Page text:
Disclosure: The author of this article was given a code for the game through Frogmind for the purpose of this review
Platform: Xbox One, PS3, PS4, Vita, Wii U
More than likely, no less than a title and introductory sentence in and you’re already curling your nose at that dreaded sub-title, right? The strawberries to ‘Remastered’s cream as far as the industry’s new favourite delicacies are concerned. But Badland, surprisingly, deserves the recognition it so unashamedly dresses itself in. Originally released in 2013 on both Android & iOS devices, the premise was simple but adjust: here are some levels, beat them, get on with it. Indie games often fall back on this linear concept in game structure – be it for better or worse – but Badland, even with the monetary offer of additional content, on the surface looked to be a relatively simple but confidently simple piece of fun to spend a few minutes, or hours, locked into.
Now making that bold, brave leap into the wider market – both on consoles and personal computer alike – Badland: Game Of The Year Edition aims to entice further players into its bright, vibrant (but far from downtempo) material, hoping above all what made its mobile-friendly efforts work so well, translates both effectively and efficiently to wider formats, wider screens and wider expectations more importantly. To say Badlands plays like a mobile game – that it is essentially a collection of levels, bound and tied together by a natural evolution in challenge and accompanying design – would be, firstly, unfair and enchanting a kind of illusory drawback already. There’s no doubting developer Frogmind’s lush tropical-esque environments look and feel unstammeringly consistent and as such, barely break from stride throughout. Be it, for example, the game’s means of grouping levels – taking the names of different parts of the day – Frogmind make sure there’s enough idle mutters of activity going on in the background as there is active danger and wary obstructiveness in the foreground.
It’s in the foreground – during play as the game’s side-scrolling come endless runner-style execution takes you on a merrily hurried chase to the end goal – that these obstacles lay in wait. Playing as a peculiarly fuzz-balled creature with wings, your objective, initially feels relatively simple: avoid slipping completely off screen and reach the level’s end chutes to progress on. In early proceedings the obstacles are rather acute and understandable in context (if still a little precarious in how they’ll affect-turn-hinder your efforts), but come the half-way mark and things really start to heat up. And I’m not talking the many traps and deceitful trickery the game seethes in; the only thing likely to boil over is the player’s accumulated stress and annoyance at having guessed incorrectly when to use the game’s main mechanic of gravity-based movement. There are plenty of user-responsible mistakes to be made here; trial-and-error more often than not insufficient in providing a way around.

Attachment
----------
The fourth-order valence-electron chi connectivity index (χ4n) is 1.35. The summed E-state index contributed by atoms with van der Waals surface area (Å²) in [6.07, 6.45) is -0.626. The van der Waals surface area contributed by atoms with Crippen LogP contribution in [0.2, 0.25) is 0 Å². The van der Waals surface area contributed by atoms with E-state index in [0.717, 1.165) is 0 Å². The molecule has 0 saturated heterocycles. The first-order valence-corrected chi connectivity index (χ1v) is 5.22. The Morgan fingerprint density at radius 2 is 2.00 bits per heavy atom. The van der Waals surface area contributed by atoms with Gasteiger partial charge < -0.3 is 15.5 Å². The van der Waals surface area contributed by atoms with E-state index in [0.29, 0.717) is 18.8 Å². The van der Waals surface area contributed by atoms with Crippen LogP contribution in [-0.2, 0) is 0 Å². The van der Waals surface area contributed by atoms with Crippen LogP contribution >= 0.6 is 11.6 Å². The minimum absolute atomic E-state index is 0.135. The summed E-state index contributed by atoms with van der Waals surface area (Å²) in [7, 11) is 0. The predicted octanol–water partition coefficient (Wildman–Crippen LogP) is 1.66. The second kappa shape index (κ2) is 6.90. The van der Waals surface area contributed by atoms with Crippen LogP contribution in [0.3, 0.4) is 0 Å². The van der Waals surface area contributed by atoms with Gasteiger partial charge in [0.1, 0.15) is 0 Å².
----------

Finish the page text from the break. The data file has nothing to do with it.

Whether or not it’s a puzzle that requires you going two or maybe three different routes – as a result, sacrificing a potential assortment of clones you’ve managed to build up – to nonetheless advance or simply one of careful precision, there’s no denying Badlands is a game that never quite let’s itself be known to the player. There’s reminiscing to be had over the classic 2D Sonic titles definitely; that giddy-yet-anxious moment of whizzing through a level unaware of the pitfalls ahead or the many routes you can take. Badlands’ variety never pushes that far but that unpredictability transmits across surprisingly well. Especially when certain levels do indeed go full Sonic mode and you find yourself rocketing across – making sure you survive, but ensuring above all else, you won’t trip up…again. Side-scrollers are nothing new and there’s an argument to be had [noting personal experience] the sky and ice levels in Super Mario Bros 3 provided a better form of that oxymoron-like satisfying frustration. But Badlands’ smart, dabbling mix of thinking on one’s feet amidst all this mayhem does prevent, in some parts, the experience from becoming too stale.